Omata Estate, a vineyard five minutes from Russell, is managed by Bruce Soland, a former professional golfer and entertaining raconteur. Offering sweeping views over the bay, tasting platters and wine-tasting, the merlot and pinot gris are well worth trying. Wine sales are offered 11 a.m. to 5 p.m., seven days a week, all year. Restaurant and wine tastings can be found from Labour Day Weekend to Easter (inclusive) seven days per week, 10 a.m. to 5 p.m. (+64-9-403-8007)

Paihia, known as the "Jewel of the Bay of Islands," is a good starting point for most visitors. It's a bustling place with arts and crafts and souvenir shops (see below), three beaches, cafes and restaurants. Settled by missionaries, today the main industry is tourism. This is the best place to depart for tours of the bay or diving, snorkeling or sea kayaking expeditions. Lucky you if your cruise brings you here on a Thursday when the weekly farmers' market operates, where you might even taste some of New Zealand's multi award-winning limoncello, Sovrano.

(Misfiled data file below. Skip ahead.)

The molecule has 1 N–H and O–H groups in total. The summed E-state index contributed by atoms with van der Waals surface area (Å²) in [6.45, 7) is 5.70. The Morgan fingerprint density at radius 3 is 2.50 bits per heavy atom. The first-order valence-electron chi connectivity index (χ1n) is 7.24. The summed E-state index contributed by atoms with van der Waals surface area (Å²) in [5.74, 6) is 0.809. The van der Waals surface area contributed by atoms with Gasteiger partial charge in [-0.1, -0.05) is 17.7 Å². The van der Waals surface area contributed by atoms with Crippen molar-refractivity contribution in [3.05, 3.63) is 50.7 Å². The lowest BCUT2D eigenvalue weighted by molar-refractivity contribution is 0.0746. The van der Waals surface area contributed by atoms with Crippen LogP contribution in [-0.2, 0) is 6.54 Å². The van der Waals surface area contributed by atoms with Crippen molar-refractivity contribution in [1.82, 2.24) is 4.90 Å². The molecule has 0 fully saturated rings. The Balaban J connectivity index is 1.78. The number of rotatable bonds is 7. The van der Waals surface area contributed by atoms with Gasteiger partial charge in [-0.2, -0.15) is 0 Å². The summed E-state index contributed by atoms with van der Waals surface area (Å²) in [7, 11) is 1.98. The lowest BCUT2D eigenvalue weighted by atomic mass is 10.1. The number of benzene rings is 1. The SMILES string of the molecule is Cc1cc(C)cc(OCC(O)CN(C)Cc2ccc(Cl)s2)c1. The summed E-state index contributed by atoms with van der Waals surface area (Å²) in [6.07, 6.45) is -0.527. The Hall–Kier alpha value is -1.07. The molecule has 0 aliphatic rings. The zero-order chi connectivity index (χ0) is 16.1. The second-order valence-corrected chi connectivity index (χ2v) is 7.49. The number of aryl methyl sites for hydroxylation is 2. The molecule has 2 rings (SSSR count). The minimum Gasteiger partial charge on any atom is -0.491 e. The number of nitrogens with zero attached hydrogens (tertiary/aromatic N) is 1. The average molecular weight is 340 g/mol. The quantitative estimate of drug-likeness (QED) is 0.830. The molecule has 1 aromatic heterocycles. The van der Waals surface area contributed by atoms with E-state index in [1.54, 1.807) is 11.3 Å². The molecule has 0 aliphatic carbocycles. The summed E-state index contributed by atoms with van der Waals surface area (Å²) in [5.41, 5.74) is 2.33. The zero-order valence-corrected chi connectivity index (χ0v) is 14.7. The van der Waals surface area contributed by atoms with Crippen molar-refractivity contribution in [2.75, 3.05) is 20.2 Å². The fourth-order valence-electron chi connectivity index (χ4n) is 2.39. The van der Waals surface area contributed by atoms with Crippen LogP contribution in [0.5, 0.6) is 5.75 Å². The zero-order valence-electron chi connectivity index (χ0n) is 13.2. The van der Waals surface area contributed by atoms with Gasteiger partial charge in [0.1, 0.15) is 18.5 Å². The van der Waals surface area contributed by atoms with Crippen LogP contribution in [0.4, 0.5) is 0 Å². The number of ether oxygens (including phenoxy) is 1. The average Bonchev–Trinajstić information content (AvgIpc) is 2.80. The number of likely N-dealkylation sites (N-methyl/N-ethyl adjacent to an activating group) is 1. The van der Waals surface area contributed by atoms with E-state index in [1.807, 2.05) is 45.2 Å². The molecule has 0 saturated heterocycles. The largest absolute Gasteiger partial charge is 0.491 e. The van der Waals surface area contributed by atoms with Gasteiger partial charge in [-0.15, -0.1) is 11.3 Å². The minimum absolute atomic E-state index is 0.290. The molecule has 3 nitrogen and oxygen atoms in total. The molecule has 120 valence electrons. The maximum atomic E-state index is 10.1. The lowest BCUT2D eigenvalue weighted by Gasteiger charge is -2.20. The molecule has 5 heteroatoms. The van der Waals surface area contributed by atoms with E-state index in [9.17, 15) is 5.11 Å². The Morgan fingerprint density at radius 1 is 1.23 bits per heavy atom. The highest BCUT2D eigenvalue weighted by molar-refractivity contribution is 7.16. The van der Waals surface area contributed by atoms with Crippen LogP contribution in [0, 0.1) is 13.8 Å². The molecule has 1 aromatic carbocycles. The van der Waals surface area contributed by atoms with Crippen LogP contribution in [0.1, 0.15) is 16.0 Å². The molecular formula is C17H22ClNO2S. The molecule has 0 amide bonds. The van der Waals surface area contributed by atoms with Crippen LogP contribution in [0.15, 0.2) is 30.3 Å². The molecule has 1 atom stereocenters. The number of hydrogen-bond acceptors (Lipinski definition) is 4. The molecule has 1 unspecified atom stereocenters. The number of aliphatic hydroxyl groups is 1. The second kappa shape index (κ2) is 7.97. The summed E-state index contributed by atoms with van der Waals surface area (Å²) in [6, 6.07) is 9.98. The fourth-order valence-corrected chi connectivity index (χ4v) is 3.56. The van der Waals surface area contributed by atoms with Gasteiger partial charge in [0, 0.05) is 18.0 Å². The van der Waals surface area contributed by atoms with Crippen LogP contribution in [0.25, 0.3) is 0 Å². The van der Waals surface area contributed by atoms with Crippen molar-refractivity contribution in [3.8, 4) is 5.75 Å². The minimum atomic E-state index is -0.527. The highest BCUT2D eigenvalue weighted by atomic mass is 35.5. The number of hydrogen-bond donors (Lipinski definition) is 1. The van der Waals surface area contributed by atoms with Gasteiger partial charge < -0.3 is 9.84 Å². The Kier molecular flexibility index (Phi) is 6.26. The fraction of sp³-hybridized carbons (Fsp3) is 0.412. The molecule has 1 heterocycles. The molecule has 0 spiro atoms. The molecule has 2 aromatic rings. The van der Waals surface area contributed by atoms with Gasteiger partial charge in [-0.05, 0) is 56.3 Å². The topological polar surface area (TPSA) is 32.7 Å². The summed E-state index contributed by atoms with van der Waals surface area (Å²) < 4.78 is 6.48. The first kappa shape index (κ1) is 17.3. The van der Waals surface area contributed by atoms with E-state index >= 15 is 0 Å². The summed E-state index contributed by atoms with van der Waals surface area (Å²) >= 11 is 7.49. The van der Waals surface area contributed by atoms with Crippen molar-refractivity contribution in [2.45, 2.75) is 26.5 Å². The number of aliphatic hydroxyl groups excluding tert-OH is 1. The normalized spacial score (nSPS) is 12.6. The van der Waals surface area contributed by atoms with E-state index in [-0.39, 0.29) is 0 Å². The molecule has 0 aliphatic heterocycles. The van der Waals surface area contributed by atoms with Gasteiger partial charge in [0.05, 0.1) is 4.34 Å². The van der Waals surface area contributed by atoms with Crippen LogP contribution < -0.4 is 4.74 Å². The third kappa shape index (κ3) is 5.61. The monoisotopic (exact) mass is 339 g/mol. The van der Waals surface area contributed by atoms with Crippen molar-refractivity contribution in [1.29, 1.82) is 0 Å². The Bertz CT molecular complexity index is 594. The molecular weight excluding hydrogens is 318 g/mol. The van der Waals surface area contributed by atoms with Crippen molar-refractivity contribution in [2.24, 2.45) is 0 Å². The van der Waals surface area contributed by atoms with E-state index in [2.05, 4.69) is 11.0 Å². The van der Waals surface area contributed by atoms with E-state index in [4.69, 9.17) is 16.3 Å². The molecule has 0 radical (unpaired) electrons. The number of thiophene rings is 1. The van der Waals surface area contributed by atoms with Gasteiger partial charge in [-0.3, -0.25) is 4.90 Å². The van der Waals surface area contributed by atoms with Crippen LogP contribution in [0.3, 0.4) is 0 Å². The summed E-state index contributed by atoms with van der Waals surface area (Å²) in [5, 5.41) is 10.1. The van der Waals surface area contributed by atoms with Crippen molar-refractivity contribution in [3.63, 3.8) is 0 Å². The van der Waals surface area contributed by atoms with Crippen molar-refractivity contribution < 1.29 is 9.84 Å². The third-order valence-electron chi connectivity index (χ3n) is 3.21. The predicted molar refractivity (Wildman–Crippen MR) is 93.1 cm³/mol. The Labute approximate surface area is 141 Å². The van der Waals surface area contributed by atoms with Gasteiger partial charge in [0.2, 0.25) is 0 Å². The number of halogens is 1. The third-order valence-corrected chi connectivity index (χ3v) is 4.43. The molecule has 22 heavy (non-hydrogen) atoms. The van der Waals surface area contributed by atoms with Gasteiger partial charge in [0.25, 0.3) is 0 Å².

Haruru Falls is about three kilometers inland from Paihia. The horseshoe-shaped waterfall is spectacular and Maori legend has it that a water monster lives there. Once New Zealand's first river port, there is now a track between the Treaty Grounds, leaving from the opposite side of the road, and offers a sheltered walk along the banks of the Waitangi river to the falls. Allow 2.5 hours one way. Return the same way unless you have organised a shuttle to pick you up.

Kerikeri Mission on the Kerikeri basin is a 30-minute drive north of Paihia and home to the iconic Stone Store, New Zealand's oldest European stone building, built between 1832 and 1835. Today, it serves as a general store and the top floor contains a small museum. (+64-9-407-9236) Opening hours run 10 a.m. to 5 p.m. daily, November through April. Free guided tours of the Stone Store Shop - includes entry to Kemp House and the Stone Store Museum. A fee is incurred for adults and unaccompanied children (up to 18 years), while accompanied children are free. All visitors are welcome to browse in the Stone Store Shop (ground floor) for free.